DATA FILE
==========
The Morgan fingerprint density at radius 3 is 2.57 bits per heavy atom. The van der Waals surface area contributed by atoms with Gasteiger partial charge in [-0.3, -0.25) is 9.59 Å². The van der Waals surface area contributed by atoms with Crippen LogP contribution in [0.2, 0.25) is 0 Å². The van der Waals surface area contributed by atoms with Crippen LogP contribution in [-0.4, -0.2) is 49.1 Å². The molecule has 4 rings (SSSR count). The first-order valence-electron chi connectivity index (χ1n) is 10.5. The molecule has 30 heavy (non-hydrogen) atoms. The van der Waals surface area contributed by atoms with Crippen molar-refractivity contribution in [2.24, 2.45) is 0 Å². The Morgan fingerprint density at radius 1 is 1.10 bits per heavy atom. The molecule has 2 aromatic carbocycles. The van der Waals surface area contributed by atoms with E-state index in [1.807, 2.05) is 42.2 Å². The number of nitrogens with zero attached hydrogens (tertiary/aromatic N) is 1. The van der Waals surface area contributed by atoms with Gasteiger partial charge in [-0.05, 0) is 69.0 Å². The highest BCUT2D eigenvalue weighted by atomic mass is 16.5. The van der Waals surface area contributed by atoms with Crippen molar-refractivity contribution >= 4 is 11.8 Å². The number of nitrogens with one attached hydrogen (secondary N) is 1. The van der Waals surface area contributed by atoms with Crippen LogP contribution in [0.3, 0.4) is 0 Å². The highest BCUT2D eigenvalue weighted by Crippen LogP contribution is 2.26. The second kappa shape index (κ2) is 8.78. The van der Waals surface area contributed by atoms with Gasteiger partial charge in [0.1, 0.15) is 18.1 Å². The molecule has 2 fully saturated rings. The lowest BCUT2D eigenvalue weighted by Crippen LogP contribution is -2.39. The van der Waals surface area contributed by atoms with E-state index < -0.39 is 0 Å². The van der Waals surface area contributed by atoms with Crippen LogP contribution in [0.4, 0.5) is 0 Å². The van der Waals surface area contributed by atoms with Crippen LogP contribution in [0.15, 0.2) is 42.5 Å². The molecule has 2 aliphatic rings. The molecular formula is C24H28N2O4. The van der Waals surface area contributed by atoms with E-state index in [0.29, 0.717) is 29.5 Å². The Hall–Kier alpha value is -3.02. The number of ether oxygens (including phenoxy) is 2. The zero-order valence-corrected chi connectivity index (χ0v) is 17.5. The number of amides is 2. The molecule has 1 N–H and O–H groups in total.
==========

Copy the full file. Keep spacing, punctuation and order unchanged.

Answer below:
The Morgan fingerprint density at radius 3 is 2.57 bits per heavy atom. The van der Waals surface area contributed by atoms with Gasteiger partial charge in [-0.3, -0.25) is 9.59 Å². The van der Waals surface area contributed by atoms with Crippen LogP contribution in [0.2, 0.25) is 0 Å². The van der Waals surface area contributed by atoms with Crippen LogP contribution in [-0.4, -0.2) is 49.1 Å². The molecule has 4 rings (SSSR count). The first-order valence-electron chi connectivity index (χ1n) is 10.5. The molecule has 30 heavy (non-hydrogen) atoms. The van der Waals surface area contributed by atoms with Crippen molar-refractivity contribution in [2.24, 2.45) is 0 Å². The Morgan fingerprint density at radius 1 is 1.10 bits per heavy atom. The molecule has 2 aromatic carbocycles. The van der Waals surface area contributed by atoms with E-state index in [1.807, 2.05) is 42.2 Å². The number of nitrogens with zero attached hydrogens (tertiary/aromatic N) is 1. The van der Waals surface area contributed by atoms with Gasteiger partial charge in [-0.05, 0) is 69.0 Å². The highest BCUT2D eigenvalue weighted by atomic mass is 16.5. The van der Waals surface area contributed by atoms with Crippen molar-refractivity contribution >= 4 is 11.8 Å². The number of nitrogens with one attached hydrogen (secondary N) is 1. The van der Waals surface area contributed by atoms with Crippen LogP contribution in [0.3, 0.4) is 0 Å². The highest BCUT2D eigenvalue weighted by Crippen LogP contribution is 2.26. The second kappa shape index (κ2) is 8.78. The van der Waals surface area contributed by atoms with Gasteiger partial charge in [0.1, 0.15) is 18.1 Å². The molecule has 2 fully saturated rings. The lowest BCUT2D eigenvalue weighted by Crippen LogP contribution is -2.39. The van der Waals surface area contributed by atoms with E-state index < -0.39 is 0 Å². The van der Waals surface area contributed by atoms with Crippen LogP contribution in [0.4, 0.5) is 0 Å². The van der Waals surface area contributed by atoms with Crippen LogP contribution in [0.15, 0.2) is 42.5 Å². The molecule has 2 aliphatic rings. The molecular formula is C24H28N2O4. The van der Waals surface area contributed by atoms with E-state index in [0.29, 0.717) is 29.5 Å². The Hall–Kier alpha value is -3.02. The number of ether oxygens (including phenoxy) is 2. The zero-order valence-corrected chi connectivity index (χ0v) is 17.5. The number of amides is 2. The molecule has 1 N–H and O–H groups in total.